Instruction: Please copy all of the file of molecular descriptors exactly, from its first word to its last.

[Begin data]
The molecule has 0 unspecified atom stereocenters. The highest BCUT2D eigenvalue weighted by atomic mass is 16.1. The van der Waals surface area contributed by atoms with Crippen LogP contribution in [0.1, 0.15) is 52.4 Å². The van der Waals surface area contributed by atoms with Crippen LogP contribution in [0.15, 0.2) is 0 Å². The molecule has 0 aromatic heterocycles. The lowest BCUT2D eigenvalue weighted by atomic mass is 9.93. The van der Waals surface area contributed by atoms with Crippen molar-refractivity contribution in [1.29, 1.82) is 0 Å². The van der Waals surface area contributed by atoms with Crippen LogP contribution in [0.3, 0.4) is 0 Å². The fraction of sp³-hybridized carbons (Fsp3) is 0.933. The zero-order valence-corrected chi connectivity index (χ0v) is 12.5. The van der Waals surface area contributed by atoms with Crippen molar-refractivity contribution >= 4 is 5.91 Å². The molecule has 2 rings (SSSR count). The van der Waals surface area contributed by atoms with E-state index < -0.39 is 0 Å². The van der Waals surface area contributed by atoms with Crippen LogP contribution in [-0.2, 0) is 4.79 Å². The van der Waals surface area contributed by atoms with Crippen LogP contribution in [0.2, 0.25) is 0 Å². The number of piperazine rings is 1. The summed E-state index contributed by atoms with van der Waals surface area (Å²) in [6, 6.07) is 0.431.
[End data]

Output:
The molecule has 0 unspecified atom stereocenters. The highest BCUT2D eigenvalue weighted by atomic mass is 16.1. The van der Waals surface area contributed by atoms with Crippen LogP contribution in [0.1, 0.15) is 52.4 Å². The van der Waals surface area contributed by atoms with Crippen LogP contribution in [0.15, 0.2) is 0 Å². The molecule has 0 aromatic heterocycles. The lowest BCUT2D eigenvalue weighted by atomic mass is 9.93. The van der Waals surface area contributed by atoms with Crippen molar-refractivity contribution in [1.29, 1.82) is 0 Å². The van der Waals surface area contributed by atoms with Crippen LogP contribution in [0.3, 0.4) is 0 Å². The fraction of sp³-hybridized carbons (Fsp3) is 0.933. The zero-order valence-corrected chi connectivity index (χ0v) is 12.5. The van der Waals surface area contributed by atoms with Crippen molar-refractivity contribution >= 4 is 5.91 Å². The molecule has 2 rings (SSSR count). The van der Waals surface area contributed by atoms with E-state index < -0.39 is 0 Å². The van der Waals surface area contributed by atoms with Crippen LogP contribution in [-0.2, 0) is 4.79 Å². The van der Waals surface area contributed by atoms with Crippen LogP contribution in [0.2, 0.25) is 0 Å². The number of piperazine rings is 1. The summed E-state index contributed by atoms with van der Waals surface area (Å²) in [6, 6.07) is 0.431.